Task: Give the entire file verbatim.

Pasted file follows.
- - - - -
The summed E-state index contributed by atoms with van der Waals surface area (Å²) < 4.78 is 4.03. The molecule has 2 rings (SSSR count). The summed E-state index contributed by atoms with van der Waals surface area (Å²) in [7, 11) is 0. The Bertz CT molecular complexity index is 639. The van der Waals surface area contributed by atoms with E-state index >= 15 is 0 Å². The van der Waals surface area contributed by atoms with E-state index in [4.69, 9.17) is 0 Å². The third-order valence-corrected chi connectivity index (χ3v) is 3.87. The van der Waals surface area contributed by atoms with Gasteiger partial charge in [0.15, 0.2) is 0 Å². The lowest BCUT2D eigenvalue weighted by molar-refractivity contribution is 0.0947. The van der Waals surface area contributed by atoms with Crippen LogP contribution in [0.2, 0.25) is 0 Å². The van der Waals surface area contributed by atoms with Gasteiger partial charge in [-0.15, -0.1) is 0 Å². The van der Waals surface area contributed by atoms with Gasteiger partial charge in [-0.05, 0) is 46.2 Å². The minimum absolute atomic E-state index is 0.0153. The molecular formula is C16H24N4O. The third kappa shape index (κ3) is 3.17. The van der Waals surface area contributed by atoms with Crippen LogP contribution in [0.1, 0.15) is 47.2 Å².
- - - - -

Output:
The summed E-state index contributed by atoms with van der Waals surface area (Å²) < 4.78 is 4.03. The molecule has 2 rings (SSSR count). The summed E-state index contributed by atoms with van der Waals surface area (Å²) in [7, 11) is 0. The Bertz CT molecular complexity index is 639. The van der Waals surface area contributed by atoms with E-state index >= 15 is 0 Å². The van der Waals surface area contributed by atoms with E-state index in [4.69, 9.17) is 0 Å². The third-order valence-corrected chi connectivity index (χ3v) is 3.87. The van der Waals surface area contributed by atoms with Gasteiger partial charge in [0.15, 0.2) is 0 Å². The lowest BCUT2D eigenvalue weighted by molar-refractivity contribution is 0.0947. The van der Waals surface area contributed by atoms with Crippen LogP contribution in [0.2, 0.25) is 0 Å². The van der Waals surface area contributed by atoms with Gasteiger partial charge in [-0.15, -0.1) is 0 Å². The van der Waals surface area contributed by atoms with Gasteiger partial charge in [-0.05, 0) is 46.2 Å². The minimum absolute atomic E-state index is 0.0153. The molecular formula is C16H24N4O. The third kappa shape index (κ3) is 3.17. The van der Waals surface area contributed by atoms with Crippen LogP contribution in [0.1, 0.15) is 47.2 Å².